Every community professional knows: the hardest thing about job changes is leaving your community and team. Leaving the people you’ve met, interact with daily, and hopefully, have been able to help along their paths. Saying goodbye to your community, and to the team(s) you’ve worked with, is bittersweet because, at the end of the day, it’s the people who matter.
After two and a half years, last Friday, July 5th, was my final day with CMX/Bevy. When you work at startups — the incredible ups and downs — can feel even more impactful. In my time with two major programs, CMX Summit and the CMX Pro membership program, the team went from 0 to 100 mph, iterated in different ways, led with our hearts, and joined the Bevy crew.
I’ve been lucky and privileged to work in the most meta of communities: a community of community professionals. Which means putting together programs and working with the best minds in the industry — those tackling huge problems or on the innovated edges — like those at Amazon, the Coral Project, the Alzheimer’s Society, and more. They pushed me to be a better community manager.
One push, I remember being pretty thrilled at the releasing and reporting on the community health for CMX Pro. I shared it with the community, both to be transparent and to give a reporting framework members might use for their own community. Ben Leong commented on my post and gave a preview of his health tracking, and let’s just say that mine was multiplication tables compared to his advanced calculus. And graciously, Ben crafted an entire CMX Summit talk around it and answered every question (including the clueless ones from me).
Of course, I stayed with CMX because of the great team. CMX Founder David Spinks is really that extroverted, and he’s an idea machine, or as we affectionately started calling those ideas, Spinks’ Bombs. He’s always pushing for the expansion of community roles and the enhancement of the industry. David and I also spent a lot of time discussing and dissecting the various emotional and behavioral problems of our surliest family members: our cats.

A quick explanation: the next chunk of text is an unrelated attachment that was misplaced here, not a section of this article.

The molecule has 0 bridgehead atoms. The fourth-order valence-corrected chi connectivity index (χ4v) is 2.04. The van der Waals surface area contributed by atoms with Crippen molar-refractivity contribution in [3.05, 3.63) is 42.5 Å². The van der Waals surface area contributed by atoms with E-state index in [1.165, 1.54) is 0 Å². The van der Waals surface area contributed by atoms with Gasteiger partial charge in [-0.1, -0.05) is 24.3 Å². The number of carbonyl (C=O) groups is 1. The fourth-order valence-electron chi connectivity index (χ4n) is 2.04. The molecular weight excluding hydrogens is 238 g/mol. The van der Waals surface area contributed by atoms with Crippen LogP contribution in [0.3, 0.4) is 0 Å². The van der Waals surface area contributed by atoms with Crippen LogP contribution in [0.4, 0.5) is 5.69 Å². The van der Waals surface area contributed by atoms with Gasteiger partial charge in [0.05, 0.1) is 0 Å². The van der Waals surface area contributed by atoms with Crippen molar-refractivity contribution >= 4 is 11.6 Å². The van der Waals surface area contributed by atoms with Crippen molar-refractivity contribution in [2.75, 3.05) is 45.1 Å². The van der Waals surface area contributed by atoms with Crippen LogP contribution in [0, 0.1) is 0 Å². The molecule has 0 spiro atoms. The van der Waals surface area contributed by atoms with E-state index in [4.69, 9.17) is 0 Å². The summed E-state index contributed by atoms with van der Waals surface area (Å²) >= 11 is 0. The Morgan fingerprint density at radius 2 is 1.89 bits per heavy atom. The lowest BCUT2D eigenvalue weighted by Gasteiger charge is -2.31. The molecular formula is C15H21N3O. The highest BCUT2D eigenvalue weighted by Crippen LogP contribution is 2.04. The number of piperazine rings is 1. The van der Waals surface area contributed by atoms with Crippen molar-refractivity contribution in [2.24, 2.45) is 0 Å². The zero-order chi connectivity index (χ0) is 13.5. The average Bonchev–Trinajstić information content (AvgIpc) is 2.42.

I also had the privilege of working with Carrie Melissa Jones, an extraordinary community builder, now killing it with her Gather consultancy. I’ve had the great pleasure of her counsel and getting to spend time with her dog, Bruce Wayne.
The experience wouldn’t have been the same without Katie McCauley, Matt Roney, Dom Garrett, Charlene Ditch, Tawny Rose Case, and Sam Weber. Each of them brought their passions and whole-self to work, and each of them, I’ve had the honor of conspiring with, socializing, and seeing them grow and expand. I’m so glad for their friendships and joy.
And then with the addition of the entire Bevy team, wham-o, so many incredible people, all passionate about community. The first night I met Beth McIntyre in person, we sat in our Airbnb talking about the CMX Connect program and events for hours.
Okay — what’s next? (You can stop refreshing my LinkedIn and Twitter, as nothing’s been updated.)
I’m joining the startup, Permanence Labs, as a co-founder and VP: a big leap and a career path pivot. Permanence Labs builds products that solve evergreen business problems, and it reunites me with a former colleague, Tela Andrews. Our vision for 1Brand, the first product by Permanence Labs, is to be the source of truth for the world’s brand identities and is a software product. We’ll be launching 1Brand in a couple months, so stay tuned.
Permanence Labs isn’t the first time I’ve co-founded an organization, but the software industry is a bit different from a nonprofit. Though a fresh challenge I’m looking forward to, given my history inside software startups and desire to craft a new business bringing the best of what I’ve learned.
Don’t worry, wherever I go, community building will follow. That’s a given. It is, after all, about the people.